About Ground Source Heat Pumps

The ground source heat pumps technology converts the thermal energy stored in the ground into heat, which in turn heats your hot water and heating system in a very efficient way.

They can be extremely beneficial in cutting your energy bills and your carbon footprint. With rising fuel bills that has got to be a major consideration and by installing a Ground Source Heat Pump you will be going a long way to helping to save our environment too. Talk to us to find out if you can earn revenue through the RHI scheme & reduce your home’s energy consumption.

Ground Source Heat Pump Installation

Our services include ground source heat pump installation, repair, servicing and maintenance from the accredited ground source heat pump installers in Suffolk. We’re cost-effective, professional & tidy when installing your ground source heat pump.

Isn’t it time that you found out how both you and the environment could benefit from an ground source heat pump installation? Contact us on 01728 604368 to discuss having an ground source heat pump installed in your domestic or business property in Suffolk, Essex or Norfolk.

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Greenfuture Energy Ltd are the experts in helping you make savings in your fuel bill with renewable energy solutions. Request a callback today for free advice on your ground source heat pump installation and see the difference we can make to your home.

How do Ground Source Heat Pumps work?

Ground Source Heat Pumps systems are made using loops of water pipes, which are buried in the ground. The heat pump harnesses natural heat from the ground by pumping a mixture of glycol (antifreeze) and water around the ground loop absorbing the natural heat. The mixture is compressed and passes through the heat exchanger. Basically it extracts the heat and transfers it into the heat pump, which increases the temperature.

The heat pump then transfers it into your heating system, for hot water, through radiators, or into an under floor heating system. A ground source heat pump does need electricity to run but will use less electrical energy by using the heat the ground produces. In effect the heat pump is acting as your boiler and the ground is providing heat rather than burning fuel.

Do you need planning permission for a ground source heat pump?

The installation of a ground source heat pump or a water source heat pump on domestic premises is usually considered to be permitted development, not needing an application for planning permission.

If you live in a listed building or a conservation area you should contact your council to check on local requirements.

Can I get a grant for a ground source heat pump?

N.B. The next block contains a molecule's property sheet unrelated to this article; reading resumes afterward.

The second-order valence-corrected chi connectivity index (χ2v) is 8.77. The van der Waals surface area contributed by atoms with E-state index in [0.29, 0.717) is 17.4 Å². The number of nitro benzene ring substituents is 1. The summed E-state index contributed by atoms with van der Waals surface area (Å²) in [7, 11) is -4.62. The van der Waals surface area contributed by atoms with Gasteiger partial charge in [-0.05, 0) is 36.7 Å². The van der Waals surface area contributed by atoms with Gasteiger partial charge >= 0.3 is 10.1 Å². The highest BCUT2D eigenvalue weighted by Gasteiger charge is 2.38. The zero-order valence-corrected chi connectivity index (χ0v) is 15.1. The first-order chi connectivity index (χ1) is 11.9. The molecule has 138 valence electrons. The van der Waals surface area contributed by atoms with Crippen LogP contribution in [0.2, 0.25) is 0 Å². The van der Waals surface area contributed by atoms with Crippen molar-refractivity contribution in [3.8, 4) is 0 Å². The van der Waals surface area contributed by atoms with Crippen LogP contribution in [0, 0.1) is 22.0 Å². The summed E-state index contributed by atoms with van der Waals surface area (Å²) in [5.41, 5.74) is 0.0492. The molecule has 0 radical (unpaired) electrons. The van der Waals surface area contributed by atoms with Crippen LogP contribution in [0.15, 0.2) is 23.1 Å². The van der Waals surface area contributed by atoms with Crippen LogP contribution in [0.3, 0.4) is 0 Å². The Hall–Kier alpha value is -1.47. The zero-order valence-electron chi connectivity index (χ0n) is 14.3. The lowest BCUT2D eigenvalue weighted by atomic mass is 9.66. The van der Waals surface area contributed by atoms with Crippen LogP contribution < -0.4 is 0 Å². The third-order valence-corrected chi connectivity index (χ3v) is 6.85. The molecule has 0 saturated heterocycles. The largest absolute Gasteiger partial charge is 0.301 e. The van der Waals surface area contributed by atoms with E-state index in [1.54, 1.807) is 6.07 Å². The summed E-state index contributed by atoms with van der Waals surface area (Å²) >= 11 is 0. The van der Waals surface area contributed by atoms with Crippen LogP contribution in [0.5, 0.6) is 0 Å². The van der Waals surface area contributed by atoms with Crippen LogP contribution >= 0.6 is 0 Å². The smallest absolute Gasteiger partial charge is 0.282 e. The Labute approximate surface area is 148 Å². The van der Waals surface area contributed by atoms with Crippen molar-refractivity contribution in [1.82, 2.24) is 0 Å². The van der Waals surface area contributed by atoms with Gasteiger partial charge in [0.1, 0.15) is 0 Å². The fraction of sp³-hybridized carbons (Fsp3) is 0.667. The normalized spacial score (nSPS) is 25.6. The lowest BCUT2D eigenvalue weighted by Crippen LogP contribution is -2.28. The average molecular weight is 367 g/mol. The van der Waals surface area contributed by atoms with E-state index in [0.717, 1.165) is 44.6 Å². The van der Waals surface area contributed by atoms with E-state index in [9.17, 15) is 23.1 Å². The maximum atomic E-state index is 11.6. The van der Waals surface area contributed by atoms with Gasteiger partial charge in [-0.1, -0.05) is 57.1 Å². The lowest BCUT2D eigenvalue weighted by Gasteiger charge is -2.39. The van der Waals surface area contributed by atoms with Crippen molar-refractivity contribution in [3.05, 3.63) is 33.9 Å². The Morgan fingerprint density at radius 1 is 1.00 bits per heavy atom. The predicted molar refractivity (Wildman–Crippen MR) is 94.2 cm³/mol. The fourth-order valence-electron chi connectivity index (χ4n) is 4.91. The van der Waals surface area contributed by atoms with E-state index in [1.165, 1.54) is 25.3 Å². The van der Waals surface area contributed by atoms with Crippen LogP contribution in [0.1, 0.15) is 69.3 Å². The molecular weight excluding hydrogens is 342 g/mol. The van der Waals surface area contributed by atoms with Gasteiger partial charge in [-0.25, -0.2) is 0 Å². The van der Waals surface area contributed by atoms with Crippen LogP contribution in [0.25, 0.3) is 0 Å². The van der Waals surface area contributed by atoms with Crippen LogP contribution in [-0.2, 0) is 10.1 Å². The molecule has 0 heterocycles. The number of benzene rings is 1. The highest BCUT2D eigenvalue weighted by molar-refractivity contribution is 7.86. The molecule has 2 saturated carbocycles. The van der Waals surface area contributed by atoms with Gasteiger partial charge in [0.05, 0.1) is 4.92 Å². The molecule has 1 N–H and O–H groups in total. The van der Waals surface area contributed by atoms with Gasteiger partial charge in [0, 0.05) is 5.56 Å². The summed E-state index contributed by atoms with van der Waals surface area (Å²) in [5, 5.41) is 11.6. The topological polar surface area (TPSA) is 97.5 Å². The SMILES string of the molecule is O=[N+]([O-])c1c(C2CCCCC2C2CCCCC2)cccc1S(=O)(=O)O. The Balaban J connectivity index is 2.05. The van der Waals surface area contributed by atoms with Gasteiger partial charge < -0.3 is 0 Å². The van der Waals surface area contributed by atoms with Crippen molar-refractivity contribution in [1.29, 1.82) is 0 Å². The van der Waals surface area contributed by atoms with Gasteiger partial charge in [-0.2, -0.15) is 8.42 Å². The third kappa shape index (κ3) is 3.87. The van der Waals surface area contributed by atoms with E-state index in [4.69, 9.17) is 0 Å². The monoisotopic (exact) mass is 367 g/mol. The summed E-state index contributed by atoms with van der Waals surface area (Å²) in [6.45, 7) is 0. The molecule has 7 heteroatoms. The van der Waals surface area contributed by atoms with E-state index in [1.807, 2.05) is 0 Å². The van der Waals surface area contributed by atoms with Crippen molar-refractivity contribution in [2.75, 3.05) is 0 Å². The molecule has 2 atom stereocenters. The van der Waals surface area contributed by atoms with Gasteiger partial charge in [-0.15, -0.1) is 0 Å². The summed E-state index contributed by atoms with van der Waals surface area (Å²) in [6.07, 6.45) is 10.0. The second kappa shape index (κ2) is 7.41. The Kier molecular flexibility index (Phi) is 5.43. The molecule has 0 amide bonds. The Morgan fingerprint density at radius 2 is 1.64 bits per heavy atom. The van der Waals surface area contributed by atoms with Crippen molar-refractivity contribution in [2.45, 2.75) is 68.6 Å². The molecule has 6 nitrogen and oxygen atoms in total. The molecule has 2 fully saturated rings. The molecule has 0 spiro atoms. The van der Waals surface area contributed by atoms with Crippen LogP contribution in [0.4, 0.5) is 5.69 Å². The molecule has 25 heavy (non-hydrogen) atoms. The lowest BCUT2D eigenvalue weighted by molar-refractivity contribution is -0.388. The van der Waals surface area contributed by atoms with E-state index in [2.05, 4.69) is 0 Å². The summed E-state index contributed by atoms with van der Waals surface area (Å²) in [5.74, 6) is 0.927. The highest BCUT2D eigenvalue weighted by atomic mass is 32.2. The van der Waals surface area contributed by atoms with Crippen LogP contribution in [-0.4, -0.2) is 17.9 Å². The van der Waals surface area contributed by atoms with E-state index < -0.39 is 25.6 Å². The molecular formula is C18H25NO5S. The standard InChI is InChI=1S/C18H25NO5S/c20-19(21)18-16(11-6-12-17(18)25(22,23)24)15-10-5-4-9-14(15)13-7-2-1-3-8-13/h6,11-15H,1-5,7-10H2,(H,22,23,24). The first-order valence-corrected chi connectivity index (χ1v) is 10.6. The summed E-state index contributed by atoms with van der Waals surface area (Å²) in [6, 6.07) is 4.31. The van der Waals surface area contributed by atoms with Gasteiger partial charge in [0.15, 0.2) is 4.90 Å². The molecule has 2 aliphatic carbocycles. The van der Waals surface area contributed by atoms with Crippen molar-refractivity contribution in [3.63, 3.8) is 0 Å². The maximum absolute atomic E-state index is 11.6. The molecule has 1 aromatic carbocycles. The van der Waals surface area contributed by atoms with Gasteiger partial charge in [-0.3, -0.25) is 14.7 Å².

Ground Source Heat Pumps – Up To £31,500 Grant Available

With the government grants that are available through the Renewable Heat Incentive the install costs can partially or fully recouped. Finance can also be provided for UK residents as well as interest free loans through the Energy Saving Trust. Grants are only available for a new installation, a Grant cannot be applied retrospectively for existing equipment.

How are ground source heat pumps installed?

It depends on whether you have a horizontal or a vertical array, and this will depend on the space available and your ground conditions:

  • A horizontal array consists of a pipe laid in a serpentine closed loop in a trench, usually 1.2m deep. You will need a fairly large garden — allow 500m² for a 10kW heat pump in clay soil, and twice that for sandy soil. Pipes can be a straight pipe or in coils, called a ‘slinky’ pipe.
  • A vertical array, often called a borehole system, will have boreholes drilled into the ground and connected across their tops, in a closed loop. The number and depth of boreholes will be dictated by the size of the heat pump and the geology. For instance, a 8kW heat pump is likely to need at least three boreholes 70m to 100m deep (or two slightly deeper boreholes). They do not need a large area of land and if the price is right, a vertical array is a good option.

Is a ground source heat pump right for my home?

If you are considering a ground source heat pump, bear in mind:

  • A heat pump works best in a well-insulated home. A home with a high heat demand will need a larger system which will be expensive to buy and install, and very expensive to run
  • A horizontal array needs enough garden space. That said, a borehole installation is an option for those short on space. You will also need to consider access to the site for excavation machinery
  • It will need to be paired with a suitable heating system and is most efficiently paired with underfloor heating as this requires much lower water temperatures than radiators.

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